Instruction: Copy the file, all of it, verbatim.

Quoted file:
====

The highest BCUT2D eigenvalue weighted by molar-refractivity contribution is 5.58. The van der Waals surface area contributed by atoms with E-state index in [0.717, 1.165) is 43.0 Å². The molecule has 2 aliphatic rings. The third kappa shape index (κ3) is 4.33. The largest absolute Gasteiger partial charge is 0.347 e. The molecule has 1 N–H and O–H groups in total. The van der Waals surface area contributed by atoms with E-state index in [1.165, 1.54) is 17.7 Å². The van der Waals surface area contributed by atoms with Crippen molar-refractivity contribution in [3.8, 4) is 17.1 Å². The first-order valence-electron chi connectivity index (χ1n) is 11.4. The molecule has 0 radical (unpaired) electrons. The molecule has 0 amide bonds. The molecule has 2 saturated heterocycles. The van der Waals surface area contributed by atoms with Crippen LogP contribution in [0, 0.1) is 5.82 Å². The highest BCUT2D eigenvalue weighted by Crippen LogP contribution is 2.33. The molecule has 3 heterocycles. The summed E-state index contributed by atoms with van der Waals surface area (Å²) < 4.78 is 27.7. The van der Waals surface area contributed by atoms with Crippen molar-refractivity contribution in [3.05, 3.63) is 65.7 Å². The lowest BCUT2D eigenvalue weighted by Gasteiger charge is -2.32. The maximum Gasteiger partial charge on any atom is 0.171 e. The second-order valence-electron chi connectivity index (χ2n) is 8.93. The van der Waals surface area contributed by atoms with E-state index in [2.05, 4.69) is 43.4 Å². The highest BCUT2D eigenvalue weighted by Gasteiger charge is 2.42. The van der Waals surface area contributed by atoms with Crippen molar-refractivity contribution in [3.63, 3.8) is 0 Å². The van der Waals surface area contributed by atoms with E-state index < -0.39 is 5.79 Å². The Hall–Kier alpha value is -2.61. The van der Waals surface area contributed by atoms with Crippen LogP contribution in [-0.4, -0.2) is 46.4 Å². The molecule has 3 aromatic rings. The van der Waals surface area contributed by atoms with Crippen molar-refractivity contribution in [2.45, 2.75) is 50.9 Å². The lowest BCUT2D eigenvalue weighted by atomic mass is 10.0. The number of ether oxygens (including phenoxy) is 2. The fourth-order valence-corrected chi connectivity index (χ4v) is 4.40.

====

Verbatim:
The highest BCUT2D eigenvalue weighted by molar-refractivity contribution is 5.58. The van der Waals surface area contributed by atoms with E-state index in [0.717, 1.165) is 43.0 Å². The molecule has 2 aliphatic rings. The third kappa shape index (κ3) is 4.33. The largest absolute Gasteiger partial charge is 0.347 e. The molecule has 1 N–H and O–H groups in total. The van der Waals surface area contributed by atoms with E-state index in [1.165, 1.54) is 17.7 Å². The van der Waals surface area contributed by atoms with Crippen molar-refractivity contribution in [3.8, 4) is 17.1 Å². The first-order valence-electron chi connectivity index (χ1n) is 11.4. The molecule has 0 radical (unpaired) electrons. The molecule has 0 amide bonds. The molecule has 2 saturated heterocycles. The van der Waals surface area contributed by atoms with Crippen LogP contribution in [0, 0.1) is 5.82 Å². The highest BCUT2D eigenvalue weighted by Crippen LogP contribution is 2.33. The molecule has 3 heterocycles. The summed E-state index contributed by atoms with van der Waals surface area (Å²) < 4.78 is 27.7. The van der Waals surface area contributed by atoms with Crippen molar-refractivity contribution in [3.05, 3.63) is 65.7 Å². The lowest BCUT2D eigenvalue weighted by Gasteiger charge is -2.32. The maximum Gasteiger partial charge on any atom is 0.171 e. The second-order valence-electron chi connectivity index (χ2n) is 8.93. The van der Waals surface area contributed by atoms with E-state index in [2.05, 4.69) is 43.4 Å². The highest BCUT2D eigenvalue weighted by Gasteiger charge is 2.42. The van der Waals surface area contributed by atoms with Crippen molar-refractivity contribution in [3.63, 3.8) is 0 Å². The van der Waals surface area contributed by atoms with E-state index < -0.39 is 5.79 Å². The Hall–Kier alpha value is -2.61. The van der Waals surface area contributed by atoms with Crippen LogP contribution in [-0.4, -0.2) is 46.4 Å². The molecule has 3 aromatic rings. The van der Waals surface area contributed by atoms with Crippen molar-refractivity contribution in [2.45, 2.75) is 50.9 Å². The lowest BCUT2D eigenvalue weighted by atomic mass is 10.0. The number of ether oxygens (including phenoxy) is 2. The fourth-order valence-corrected chi connectivity index (χ4v) is 4.40.